The physical search for victims is 99% complete, says FEMA. Senior living facility not helping family members of their former charges.

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LAHAINA — While the physical search for victims is 99 percent complete, the FEMA official heading the Maui fire response says the quest to find loved ones is far from over.

“It’s really an investigation now for the Maui Police Department,” said Bob Fenton, the FEMA Region 9 administrator who is the federal government’s chief response coordinator for Maui.

“There is not much more our dogs or search and rescue teams can do but for the anthropologist, mortuary teams, the teams looking at the remains we recovered, it’s really for them to take it to the next step,” Fenton said in an interview with The Maui News at the Family Assistance Center at the Hyatt Regency Maui Resort and Spa.

As of Monday, the death toll remained at 115 people. So far 45 individuals have been identified with families notified. Another six individuals have been identified but their families have not been located or notified, according to Maui police.

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“We’ve done everything that we could to our technical capability and found everything that the dogs hit on and now giving it to Maui Police Department,” Fenton said. “They have the maps. They have all the information.”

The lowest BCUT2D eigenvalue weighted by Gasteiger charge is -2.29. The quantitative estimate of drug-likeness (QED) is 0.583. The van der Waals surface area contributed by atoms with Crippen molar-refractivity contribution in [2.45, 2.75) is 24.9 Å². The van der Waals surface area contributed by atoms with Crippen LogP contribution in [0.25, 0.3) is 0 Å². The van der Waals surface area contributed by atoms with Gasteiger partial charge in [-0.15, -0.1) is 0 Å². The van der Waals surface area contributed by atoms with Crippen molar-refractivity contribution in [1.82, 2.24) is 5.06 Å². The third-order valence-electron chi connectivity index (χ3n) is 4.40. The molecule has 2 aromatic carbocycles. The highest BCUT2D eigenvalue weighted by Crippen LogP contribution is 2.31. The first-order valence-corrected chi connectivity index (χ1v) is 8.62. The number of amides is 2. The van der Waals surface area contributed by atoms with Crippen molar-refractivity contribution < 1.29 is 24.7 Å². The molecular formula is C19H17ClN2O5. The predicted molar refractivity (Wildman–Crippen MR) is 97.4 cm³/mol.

Divers from the U.S. Navy’s Mobile Diving Salvage Unit walk along Lahaina Harbor Monday after completing their search of all the boats in the harbor for human remains.

Fenton said some of the areas police could do additional checks on include locations “where we had a double dog hit yet nothing was recovered.”

This article about the senior living facility that burned.

The non-profit that ran it is NOT providing information to the families of the former residents.

One guy, a man from Scotland, could not get his electric wheelchair through the doorway of his unit, in any case.

looks like no one survived. The place had 34 units.

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more from the article:

Keshia Alakai was home in Pearl City with her family on Saturday afternoon when Honolulu police officers knocked on the door to deliver terrible news: her 79-year-old grandfather had died in the fire in Lahaina.

Alakai had been anxiously making calls and searching online for days, trying to find any clue about what had happened to Buddy J. Jantoc, a beloved local musician whose warmth and generosity had earned him the nickname “Mr. Aloha.”

Until his death was confirmed Saturday, Jantoc was one of several residents missing from Hale Mahaolu Eono, a 34-unit senior housing complex that was completely destroyed in the fire.

The ruins were still hot Thursday, but no emergency personnel could be seen. A folded up wheelchair, some ovens, and a stationary exercise bike stood in the rubble littered with porcelain cups and kitchen wares.

h/t beeches

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